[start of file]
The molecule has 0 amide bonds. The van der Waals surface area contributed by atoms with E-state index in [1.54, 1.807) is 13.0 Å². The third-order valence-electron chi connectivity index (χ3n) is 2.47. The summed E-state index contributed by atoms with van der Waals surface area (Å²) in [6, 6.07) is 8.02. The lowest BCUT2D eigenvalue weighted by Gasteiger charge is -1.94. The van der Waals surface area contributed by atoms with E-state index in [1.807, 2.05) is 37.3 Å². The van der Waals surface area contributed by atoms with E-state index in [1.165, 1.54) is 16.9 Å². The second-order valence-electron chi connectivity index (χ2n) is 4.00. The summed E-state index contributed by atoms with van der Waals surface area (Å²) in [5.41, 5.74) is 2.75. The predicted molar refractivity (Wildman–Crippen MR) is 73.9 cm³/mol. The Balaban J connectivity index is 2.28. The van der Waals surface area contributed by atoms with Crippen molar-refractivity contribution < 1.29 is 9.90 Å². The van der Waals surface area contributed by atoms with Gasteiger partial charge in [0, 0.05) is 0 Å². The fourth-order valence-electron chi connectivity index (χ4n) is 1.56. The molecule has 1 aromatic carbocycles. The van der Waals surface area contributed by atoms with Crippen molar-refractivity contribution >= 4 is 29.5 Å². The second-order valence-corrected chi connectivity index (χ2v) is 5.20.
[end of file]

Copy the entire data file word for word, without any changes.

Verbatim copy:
The molecule has 0 amide bonds. The van der Waals surface area contributed by atoms with E-state index in [1.54, 1.807) is 13.0 Å². The third-order valence-electron chi connectivity index (χ3n) is 2.47. The summed E-state index contributed by atoms with van der Waals surface area (Å²) in [6, 6.07) is 8.02. The lowest BCUT2D eigenvalue weighted by Gasteiger charge is -1.94. The van der Waals surface area contributed by atoms with E-state index in [1.807, 2.05) is 37.3 Å². The van der Waals surface area contributed by atoms with E-state index in [1.165, 1.54) is 16.9 Å². The second-order valence-electron chi connectivity index (χ2n) is 4.00. The summed E-state index contributed by atoms with van der Waals surface area (Å²) in [5.41, 5.74) is 2.75. The predicted molar refractivity (Wildman–Crippen MR) is 73.9 cm³/mol. The Balaban J connectivity index is 2.28. The van der Waals surface area contributed by atoms with Crippen molar-refractivity contribution < 1.29 is 9.90 Å². The van der Waals surface area contributed by atoms with Gasteiger partial charge in [0, 0.05) is 0 Å². The fourth-order valence-electron chi connectivity index (χ4n) is 1.56. The molecule has 1 aromatic carbocycles. The van der Waals surface area contributed by atoms with Crippen molar-refractivity contribution >= 4 is 29.5 Å². The second-order valence-corrected chi connectivity index (χ2v) is 5.20.